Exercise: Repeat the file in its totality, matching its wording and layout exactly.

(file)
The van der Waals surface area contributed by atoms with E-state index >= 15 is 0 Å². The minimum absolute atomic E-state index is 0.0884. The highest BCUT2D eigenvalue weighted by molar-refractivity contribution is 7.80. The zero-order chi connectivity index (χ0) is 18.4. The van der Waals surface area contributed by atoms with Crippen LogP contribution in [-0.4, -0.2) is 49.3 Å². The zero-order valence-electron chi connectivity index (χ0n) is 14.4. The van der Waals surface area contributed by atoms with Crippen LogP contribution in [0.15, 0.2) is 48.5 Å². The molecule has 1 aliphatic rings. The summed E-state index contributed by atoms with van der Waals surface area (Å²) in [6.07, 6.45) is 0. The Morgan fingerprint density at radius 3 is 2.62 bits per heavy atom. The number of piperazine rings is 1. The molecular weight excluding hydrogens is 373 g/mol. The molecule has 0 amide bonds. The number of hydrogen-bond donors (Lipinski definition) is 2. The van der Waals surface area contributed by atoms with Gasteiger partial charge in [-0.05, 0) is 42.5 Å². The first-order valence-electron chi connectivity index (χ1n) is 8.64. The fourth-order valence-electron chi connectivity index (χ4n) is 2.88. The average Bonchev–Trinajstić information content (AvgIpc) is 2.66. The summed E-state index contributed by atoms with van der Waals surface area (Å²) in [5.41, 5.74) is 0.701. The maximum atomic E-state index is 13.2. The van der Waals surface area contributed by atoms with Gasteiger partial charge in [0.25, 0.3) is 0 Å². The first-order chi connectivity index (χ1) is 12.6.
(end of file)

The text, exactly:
The van der Waals surface area contributed by atoms with E-state index >= 15 is 0 Å². The minimum absolute atomic E-state index is 0.0884. The highest BCUT2D eigenvalue weighted by molar-refractivity contribution is 7.80. The zero-order chi connectivity index (χ0) is 18.4. The van der Waals surface area contributed by atoms with Crippen LogP contribution in [-0.4, -0.2) is 49.3 Å². The zero-order valence-electron chi connectivity index (χ0n) is 14.4. The van der Waals surface area contributed by atoms with Crippen LogP contribution in [0.15, 0.2) is 48.5 Å². The molecule has 1 aliphatic rings. The summed E-state index contributed by atoms with van der Waals surface area (Å²) in [6.07, 6.45) is 0. The Morgan fingerprint density at radius 3 is 2.62 bits per heavy atom. The number of piperazine rings is 1. The molecular weight excluding hydrogens is 373 g/mol. The molecule has 0 amide bonds. The number of hydrogen-bond donors (Lipinski definition) is 2. The van der Waals surface area contributed by atoms with Gasteiger partial charge in [-0.05, 0) is 42.5 Å². The first-order valence-electron chi connectivity index (χ1n) is 8.64. The fourth-order valence-electron chi connectivity index (χ4n) is 2.88. The average Bonchev–Trinajstić information content (AvgIpc) is 2.66. The summed E-state index contributed by atoms with van der Waals surface area (Å²) in [5.41, 5.74) is 0.701. The maximum atomic E-state index is 13.2. The van der Waals surface area contributed by atoms with Gasteiger partial charge in [0.25, 0.3) is 0 Å². The first-order chi connectivity index (χ1) is 12.6.